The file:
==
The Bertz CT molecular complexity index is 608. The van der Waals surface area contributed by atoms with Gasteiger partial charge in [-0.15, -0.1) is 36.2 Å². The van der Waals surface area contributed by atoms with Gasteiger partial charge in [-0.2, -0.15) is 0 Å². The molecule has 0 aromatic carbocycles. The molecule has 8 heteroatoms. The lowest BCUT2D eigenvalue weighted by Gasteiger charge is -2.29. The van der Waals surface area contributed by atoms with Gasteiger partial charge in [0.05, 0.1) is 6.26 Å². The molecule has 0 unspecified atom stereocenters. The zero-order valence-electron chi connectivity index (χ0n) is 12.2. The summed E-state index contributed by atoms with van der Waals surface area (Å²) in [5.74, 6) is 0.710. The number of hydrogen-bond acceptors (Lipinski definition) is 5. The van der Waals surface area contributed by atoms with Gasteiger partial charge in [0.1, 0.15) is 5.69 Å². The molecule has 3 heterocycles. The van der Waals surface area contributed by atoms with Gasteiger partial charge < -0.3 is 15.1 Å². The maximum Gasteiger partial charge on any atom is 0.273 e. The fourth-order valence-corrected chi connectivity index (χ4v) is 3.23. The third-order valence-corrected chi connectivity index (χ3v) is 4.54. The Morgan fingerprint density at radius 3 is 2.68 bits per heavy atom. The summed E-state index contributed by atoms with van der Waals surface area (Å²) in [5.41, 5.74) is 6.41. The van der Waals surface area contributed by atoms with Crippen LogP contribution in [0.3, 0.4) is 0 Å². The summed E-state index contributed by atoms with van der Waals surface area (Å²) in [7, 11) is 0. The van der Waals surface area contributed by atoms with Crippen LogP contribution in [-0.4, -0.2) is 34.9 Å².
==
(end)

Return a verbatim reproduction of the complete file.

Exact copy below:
The Bertz CT molecular complexity index is 608. The van der Waals surface area contributed by atoms with Gasteiger partial charge in [-0.15, -0.1) is 36.2 Å². The van der Waals surface area contributed by atoms with Gasteiger partial charge in [-0.2, -0.15) is 0 Å². The molecule has 0 aromatic carbocycles. The molecule has 8 heteroatoms. The lowest BCUT2D eigenvalue weighted by Gasteiger charge is -2.29. The van der Waals surface area contributed by atoms with Gasteiger partial charge in [0.05, 0.1) is 6.26 Å². The molecule has 0 unspecified atom stereocenters. The zero-order valence-electron chi connectivity index (χ0n) is 12.2. The summed E-state index contributed by atoms with van der Waals surface area (Å²) in [5.74, 6) is 0.710. The number of hydrogen-bond acceptors (Lipinski definition) is 5. The van der Waals surface area contributed by atoms with Gasteiger partial charge in [0.1, 0.15) is 5.69 Å². The molecule has 3 heterocycles. The van der Waals surface area contributed by atoms with Gasteiger partial charge < -0.3 is 15.1 Å². The maximum Gasteiger partial charge on any atom is 0.273 e. The fourth-order valence-corrected chi connectivity index (χ4v) is 3.23. The third-order valence-corrected chi connectivity index (χ3v) is 4.54. The Morgan fingerprint density at radius 3 is 2.68 bits per heavy atom. The summed E-state index contributed by atoms with van der Waals surface area (Å²) in [5.41, 5.74) is 6.41. The van der Waals surface area contributed by atoms with Crippen LogP contribution in [0.3, 0.4) is 0 Å². The summed E-state index contributed by atoms with van der Waals surface area (Å²) in [7, 11) is 0. The van der Waals surface area contributed by atoms with Crippen LogP contribution in [-0.4, -0.2) is 34.9 Å².